DEADLINE, chapter 11. This situation we ought to leaven.

The plot of the book thickened in this chapter: Mr. T was having a great morning until Waldo came and told him that the NNL had to go to the US and put someone else in charge. “Allair Belok, Minister of Internal Affairs and Deputy Tyrant” is how he introduced himself. He made a strong first impression by joking with Mr. Tompkins’ countdown display and making it display ‘420’. By the way he was described, Belok seemed like an infuriating person. Mr. T got all sarcastic and the two of them started discussing about the deadlines, the teams, the managers, profit, among other things.

“Belted Kingfisher” flickr photo by YoungSue shared into the public domain using (PDM)

Belok basically wanted to let Mr. Tompkins know that things would be different while he was in charge. He ordered to merge the three teams for each product into one bigger team, he set a new deadline six months earlier than the previous one* and didn’t seem to care about what Mr. T had to tell him. He just wouldn’t listen and turned out to be just the kind of boss Webster despised.

The NNL was gone, and so was Ms. Hoolihan. Mr. T, Belinda and Gabriel had no alternative: they had to do as Belok commanded and all of their efforts until then would go to waste. Or would they? They actually decided to obey their new superior, but not without making new secret teams to stick to their original plan and secretly work on three different instances for each of the products, as they initially intended,

This chapter was heavily focused on the story, so there isn’t much technical content for this entry. The only thing I can think of is the Pathological Politics mentioned in both Mr. T’s journal and the conversation with Belinda and Gabriel. According to Webster, pathological politics is the situation in which an organization’s goals are overridden by abuse of power and influence. It’s possible for pathological politics to manifest in any organization, and they only bring negative effects into it.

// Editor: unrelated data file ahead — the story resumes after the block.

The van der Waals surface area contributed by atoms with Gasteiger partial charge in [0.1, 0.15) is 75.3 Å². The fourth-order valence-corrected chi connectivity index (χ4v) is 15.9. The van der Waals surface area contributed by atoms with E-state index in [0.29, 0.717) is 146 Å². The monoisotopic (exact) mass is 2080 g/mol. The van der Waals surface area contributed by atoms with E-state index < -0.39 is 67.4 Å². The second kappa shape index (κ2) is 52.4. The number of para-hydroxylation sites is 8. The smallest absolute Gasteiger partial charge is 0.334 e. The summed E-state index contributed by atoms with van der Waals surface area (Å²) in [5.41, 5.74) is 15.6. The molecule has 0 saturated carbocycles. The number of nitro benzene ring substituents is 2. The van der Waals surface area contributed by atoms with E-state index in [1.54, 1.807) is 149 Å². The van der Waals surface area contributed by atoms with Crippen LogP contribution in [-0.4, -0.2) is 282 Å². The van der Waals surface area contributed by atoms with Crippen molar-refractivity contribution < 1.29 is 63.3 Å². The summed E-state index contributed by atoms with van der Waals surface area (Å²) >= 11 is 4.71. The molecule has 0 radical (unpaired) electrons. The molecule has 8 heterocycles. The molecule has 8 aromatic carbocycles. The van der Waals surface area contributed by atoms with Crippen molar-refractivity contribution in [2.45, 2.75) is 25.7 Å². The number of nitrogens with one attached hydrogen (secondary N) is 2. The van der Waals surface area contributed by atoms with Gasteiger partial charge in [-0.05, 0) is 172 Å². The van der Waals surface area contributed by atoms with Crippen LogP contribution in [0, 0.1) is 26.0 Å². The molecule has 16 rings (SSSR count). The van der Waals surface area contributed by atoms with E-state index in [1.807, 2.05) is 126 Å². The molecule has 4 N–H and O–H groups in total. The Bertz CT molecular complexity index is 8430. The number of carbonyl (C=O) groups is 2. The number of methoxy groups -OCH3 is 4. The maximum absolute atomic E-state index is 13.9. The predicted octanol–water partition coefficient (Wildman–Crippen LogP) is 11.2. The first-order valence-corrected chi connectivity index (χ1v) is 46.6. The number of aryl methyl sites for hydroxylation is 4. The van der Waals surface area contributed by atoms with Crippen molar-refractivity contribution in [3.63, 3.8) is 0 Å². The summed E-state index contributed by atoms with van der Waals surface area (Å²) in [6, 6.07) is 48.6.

“There is no such thing as a job with no (pathological) politics”

I compared Belok’s behavior with some of the “20 most common signs of a bad boss”. Surprisingly, he doesn’t show many of them, but he definitely fits the description of number 20: arrogant. It looks like Mr. T and the rest may have a hard time from now on.

“Tough one” flickr photo by U.S. Army Europe shared into the public domain using (PDM)

*If we do the math: according to Mr. Tompkins, the countdown should’ve shown 606 days left. Belok shortened the deadline by six months, that’s roughly 6 * 31 = 186. By subtracting these numbers, we get the amount of days left until the new ‘d-day’. What does that give us? 606 – 186 = 420. Mind = blown.

Also, I wanted to mention: If you pay attention, you’ll see that all of my Deadline entry titles rhyme. This time I had to get really creative, because it seems like the only things that (actually) rhyme with eleven are heaven (which I already used in chapter 7), seven (the other part of the rhyme in chapter 7) and leaven (I didn’t even know this word).

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